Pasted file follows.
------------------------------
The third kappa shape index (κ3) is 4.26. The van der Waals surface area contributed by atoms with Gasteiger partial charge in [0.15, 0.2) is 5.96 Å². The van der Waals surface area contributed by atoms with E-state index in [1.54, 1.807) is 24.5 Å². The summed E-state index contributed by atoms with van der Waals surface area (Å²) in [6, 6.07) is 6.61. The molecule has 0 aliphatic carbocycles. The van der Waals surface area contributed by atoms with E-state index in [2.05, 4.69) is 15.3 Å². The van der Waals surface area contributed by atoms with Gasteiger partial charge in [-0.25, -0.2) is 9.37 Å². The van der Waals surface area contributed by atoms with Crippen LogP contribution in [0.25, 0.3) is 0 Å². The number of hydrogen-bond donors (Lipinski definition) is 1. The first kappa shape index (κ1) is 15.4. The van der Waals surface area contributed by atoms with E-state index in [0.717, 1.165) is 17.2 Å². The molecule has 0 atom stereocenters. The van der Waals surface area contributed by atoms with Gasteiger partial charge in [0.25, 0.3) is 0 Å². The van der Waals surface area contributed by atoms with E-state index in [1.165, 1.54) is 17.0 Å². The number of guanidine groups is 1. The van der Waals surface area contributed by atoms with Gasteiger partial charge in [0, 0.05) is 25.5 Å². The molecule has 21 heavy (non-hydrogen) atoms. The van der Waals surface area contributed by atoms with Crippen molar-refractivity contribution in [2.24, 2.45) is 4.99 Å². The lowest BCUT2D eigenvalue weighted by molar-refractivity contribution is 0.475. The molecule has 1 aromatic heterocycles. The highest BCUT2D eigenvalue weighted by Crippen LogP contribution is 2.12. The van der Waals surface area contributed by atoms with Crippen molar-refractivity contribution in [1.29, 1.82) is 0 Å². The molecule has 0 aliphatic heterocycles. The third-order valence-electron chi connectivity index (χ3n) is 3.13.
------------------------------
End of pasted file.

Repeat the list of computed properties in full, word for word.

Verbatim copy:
The third kappa shape index (κ3) is 4.26. The van der Waals surface area contributed by atoms with Gasteiger partial charge in [0.15, 0.2) is 5.96 Å². The van der Waals surface area contributed by atoms with E-state index in [1.54, 1.807) is 24.5 Å². The summed E-state index contributed by atoms with van der Waals surface area (Å²) in [6, 6.07) is 6.61. The molecule has 0 aliphatic carbocycles. The van der Waals surface area contributed by atoms with E-state index in [2.05, 4.69) is 15.3 Å². The van der Waals surface area contributed by atoms with Gasteiger partial charge in [-0.25, -0.2) is 9.37 Å². The van der Waals surface area contributed by atoms with Crippen LogP contribution in [0.25, 0.3) is 0 Å². The number of hydrogen-bond donors (Lipinski definition) is 1. The first kappa shape index (κ1) is 15.4. The van der Waals surface area contributed by atoms with E-state index in [0.717, 1.165) is 17.2 Å². The molecule has 0 atom stereocenters. The van der Waals surface area contributed by atoms with Gasteiger partial charge in [0.25, 0.3) is 0 Å². The van der Waals surface area contributed by atoms with E-state index in [1.165, 1.54) is 17.0 Å². The number of guanidine groups is 1. The van der Waals surface area contributed by atoms with Gasteiger partial charge in [0, 0.05) is 25.5 Å². The molecule has 21 heavy (non-hydrogen) atoms. The van der Waals surface area contributed by atoms with Crippen molar-refractivity contribution in [2.24, 2.45) is 4.99 Å². The lowest BCUT2D eigenvalue weighted by molar-refractivity contribution is 0.475. The molecule has 1 aromatic heterocycles. The highest BCUT2D eigenvalue weighted by Crippen LogP contribution is 2.12. The van der Waals surface area contributed by atoms with Crippen molar-refractivity contribution in [1.29, 1.82) is 0 Å². The molecule has 0 aliphatic heterocycles. The third-order valence-electron chi connectivity index (χ3n) is 3.13.